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Fabulous Dorseys (1947)


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Frequently Bought Together

Fabulous Dorseys (1947) + The Benny Goodman Story + Gene Krupa Story, The
Price for all three: $33.48

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Product Details

  • Actors: Jimmy Dorsey, Tommy Dorsey, Janet Blair, Paul Whiteman, William Lundigan
  • Directors: Alfred E Green
  • Writers: Richard English, Art Arthur, Curtis Kenyon
  • Producers: Charles R. Rogers
  • Format: NTSC
  • Region: All Regions
  • Studio: Synergy Ent
  • DVD Release Date: September 20, 2007
  • Average Customer Review: 4.1 out of 5 stars  See all reviews (34 customer reviews)
  • ASIN: B000W93W4K
  • Amazon Best Sellers Rank: #552,639 in Movies & TV (See Top 100 in Movies & TV)
  • Learn more about "Fabulous Dorseys (1947)" on IMDb

Special Features

None.

Editorial Reviews

Music and movie fans alike cheered this Hollywood adaptation of the real-life tale of brothers Tommy and Jimmy Dorsey, and its top-drawer musical numbers. Starring as themselves (alongside many of their actual band-members), with actors filling out the remaining roles, these two icons of Big Band, Jazz and Swing recount the rise and fall of their careers, and the long-running 12-year feud that threatened to keep them from ever performing together again. That is, until the death of their music teacher father, when they finally reunite at the behest of a grieving mother.

This product is manufactured on demand using DVD-R recordable media. Amazon.com's standard return policy will apply.

Customer Reviews

One of the best big-band movies ever made.
William B
I bought this for my brother in law, who absolutely loved it.
Mary
The story is good and the music is, of course, great.
Music Lover

Most Helpful Customer Reviews

17 of 18 people found the following review helpful By Susan Emert on September 1, 2004
Format: DVD
I remember watching this movie as a child at my grandparent's house.

I loved the music. The acting was so-so but let's face it. The Dorsey's are not known as actors.

The premise of the movie is quite believable and the music is so typical of the 40's. I love all the movies from that decade.

It's just a good film. Enjoyable and will leave you with a smile on your face. A far cry from today's horrible and violent films. They don't make them like this any more and they should.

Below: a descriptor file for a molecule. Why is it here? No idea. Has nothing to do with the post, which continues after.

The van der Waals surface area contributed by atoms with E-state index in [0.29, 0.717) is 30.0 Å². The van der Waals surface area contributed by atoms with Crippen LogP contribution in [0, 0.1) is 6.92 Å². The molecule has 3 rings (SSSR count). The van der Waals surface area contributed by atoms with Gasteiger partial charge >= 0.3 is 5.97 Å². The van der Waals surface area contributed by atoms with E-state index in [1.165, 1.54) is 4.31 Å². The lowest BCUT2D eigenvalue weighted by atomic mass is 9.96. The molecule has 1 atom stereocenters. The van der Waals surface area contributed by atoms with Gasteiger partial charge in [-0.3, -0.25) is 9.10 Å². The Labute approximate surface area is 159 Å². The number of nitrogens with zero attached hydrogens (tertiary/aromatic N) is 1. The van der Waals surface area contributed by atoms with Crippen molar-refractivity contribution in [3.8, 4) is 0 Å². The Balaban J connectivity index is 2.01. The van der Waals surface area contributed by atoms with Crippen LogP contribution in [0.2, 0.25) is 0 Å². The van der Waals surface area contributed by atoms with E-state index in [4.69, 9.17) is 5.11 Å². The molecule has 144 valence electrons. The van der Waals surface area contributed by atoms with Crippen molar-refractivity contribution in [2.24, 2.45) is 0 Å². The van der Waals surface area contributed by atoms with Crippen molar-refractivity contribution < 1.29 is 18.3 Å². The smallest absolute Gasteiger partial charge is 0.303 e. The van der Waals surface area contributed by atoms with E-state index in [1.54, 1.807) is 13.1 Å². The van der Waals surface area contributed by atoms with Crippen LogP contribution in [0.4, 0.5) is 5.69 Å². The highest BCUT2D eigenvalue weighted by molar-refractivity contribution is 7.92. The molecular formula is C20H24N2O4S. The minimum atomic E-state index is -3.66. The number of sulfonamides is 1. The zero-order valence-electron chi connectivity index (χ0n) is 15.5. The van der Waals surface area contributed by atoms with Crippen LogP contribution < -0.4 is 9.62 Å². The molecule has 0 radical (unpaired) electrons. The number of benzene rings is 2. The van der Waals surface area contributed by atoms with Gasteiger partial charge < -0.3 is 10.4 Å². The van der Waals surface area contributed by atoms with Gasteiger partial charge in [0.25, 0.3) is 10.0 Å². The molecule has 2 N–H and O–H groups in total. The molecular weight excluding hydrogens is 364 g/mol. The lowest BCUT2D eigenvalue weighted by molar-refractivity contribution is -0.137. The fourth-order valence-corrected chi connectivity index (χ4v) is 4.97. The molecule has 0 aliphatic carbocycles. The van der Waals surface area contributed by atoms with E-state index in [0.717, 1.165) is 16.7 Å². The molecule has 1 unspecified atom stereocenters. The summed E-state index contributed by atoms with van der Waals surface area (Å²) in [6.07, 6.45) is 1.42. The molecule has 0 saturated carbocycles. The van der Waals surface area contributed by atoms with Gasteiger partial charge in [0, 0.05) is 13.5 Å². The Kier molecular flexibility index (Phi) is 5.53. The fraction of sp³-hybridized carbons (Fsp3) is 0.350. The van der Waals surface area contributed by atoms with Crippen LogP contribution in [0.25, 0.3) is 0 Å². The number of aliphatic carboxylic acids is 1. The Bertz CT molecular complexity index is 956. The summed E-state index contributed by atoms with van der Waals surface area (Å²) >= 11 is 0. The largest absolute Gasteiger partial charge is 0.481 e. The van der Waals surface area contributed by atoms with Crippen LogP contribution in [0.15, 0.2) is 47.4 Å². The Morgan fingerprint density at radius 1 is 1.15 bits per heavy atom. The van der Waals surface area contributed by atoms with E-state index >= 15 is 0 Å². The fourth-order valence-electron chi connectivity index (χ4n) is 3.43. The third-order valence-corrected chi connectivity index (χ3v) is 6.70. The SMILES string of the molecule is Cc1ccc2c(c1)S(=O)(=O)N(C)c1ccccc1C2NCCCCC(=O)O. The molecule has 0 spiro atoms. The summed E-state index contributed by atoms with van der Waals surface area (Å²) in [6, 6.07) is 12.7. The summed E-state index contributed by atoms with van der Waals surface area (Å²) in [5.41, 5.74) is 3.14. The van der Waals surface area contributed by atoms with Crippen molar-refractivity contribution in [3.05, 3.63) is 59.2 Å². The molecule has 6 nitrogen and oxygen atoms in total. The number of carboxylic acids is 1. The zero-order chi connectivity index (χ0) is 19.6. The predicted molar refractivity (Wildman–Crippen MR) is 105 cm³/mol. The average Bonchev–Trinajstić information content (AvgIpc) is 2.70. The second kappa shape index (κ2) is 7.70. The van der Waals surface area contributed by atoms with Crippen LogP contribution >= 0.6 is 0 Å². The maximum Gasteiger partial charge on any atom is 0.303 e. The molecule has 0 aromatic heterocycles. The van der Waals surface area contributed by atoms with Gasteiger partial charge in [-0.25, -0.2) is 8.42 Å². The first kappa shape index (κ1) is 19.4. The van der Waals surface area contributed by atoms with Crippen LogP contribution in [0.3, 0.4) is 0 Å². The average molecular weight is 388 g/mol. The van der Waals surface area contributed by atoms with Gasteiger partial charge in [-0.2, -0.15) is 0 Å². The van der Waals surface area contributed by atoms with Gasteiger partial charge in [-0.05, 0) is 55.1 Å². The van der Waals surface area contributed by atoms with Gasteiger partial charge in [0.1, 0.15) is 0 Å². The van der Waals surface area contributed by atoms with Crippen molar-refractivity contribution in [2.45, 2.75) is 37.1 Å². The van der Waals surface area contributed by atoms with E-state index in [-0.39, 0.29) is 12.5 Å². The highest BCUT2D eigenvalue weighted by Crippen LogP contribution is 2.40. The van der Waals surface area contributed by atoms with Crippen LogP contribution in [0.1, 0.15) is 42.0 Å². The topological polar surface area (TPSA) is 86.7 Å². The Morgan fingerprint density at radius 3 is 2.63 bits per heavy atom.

If you get to see it, just sit back and enjoy.
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11 of 11 people found the following review helpful By Music Lover on March 10, 2007
Format: DVD Verified Purchase
This is a great movie that actually features the Dorsey's themselves. The movie tells the story of Jimmie and Tommy Dorsey growing up and their start to the music business. The story is good and the music is, of course, great. My only complaint is that I wish the story would have featured more about their career and less about how the two couldn't get along and so they went their separate ways until their father died when they made up. It's still a good movie and I do recommend it but if you're like me in wanting to learn more about the career you might actually prefer The Glenn Miller story.
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9 of 10 people found the following review helpful By Alan D. Shaffer on April 17, 2009
Format: DVD
I am a collector of the early movies. The stories and music and acting usually are so much better than the average movie today.

This story of the Dorseys was good. The quality of the picture, however, was as if a Dvd was made off of a VHS. This should not be.

Alan D. Shaffer
Creve Coeur, MO
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Format: DVD
Why spend a moment slogging through this awkward and self-conscious movie? Every now and then, after an hour of tedious plot and amateur acting, we start getting bits and pieces of the big band swing that made Tommy and Jimmy Dorsey, separately and together, the great musicians they were. Occasionally -- in a jam session with Art Tatum, with Tommy Dorsey and his orchestra doing "Marie" and, a standout, Jimmy Dorsey and his orchestra fronting Bob Eberle and Helen O'Connell singing "Green Eyes" -- we get a complete song.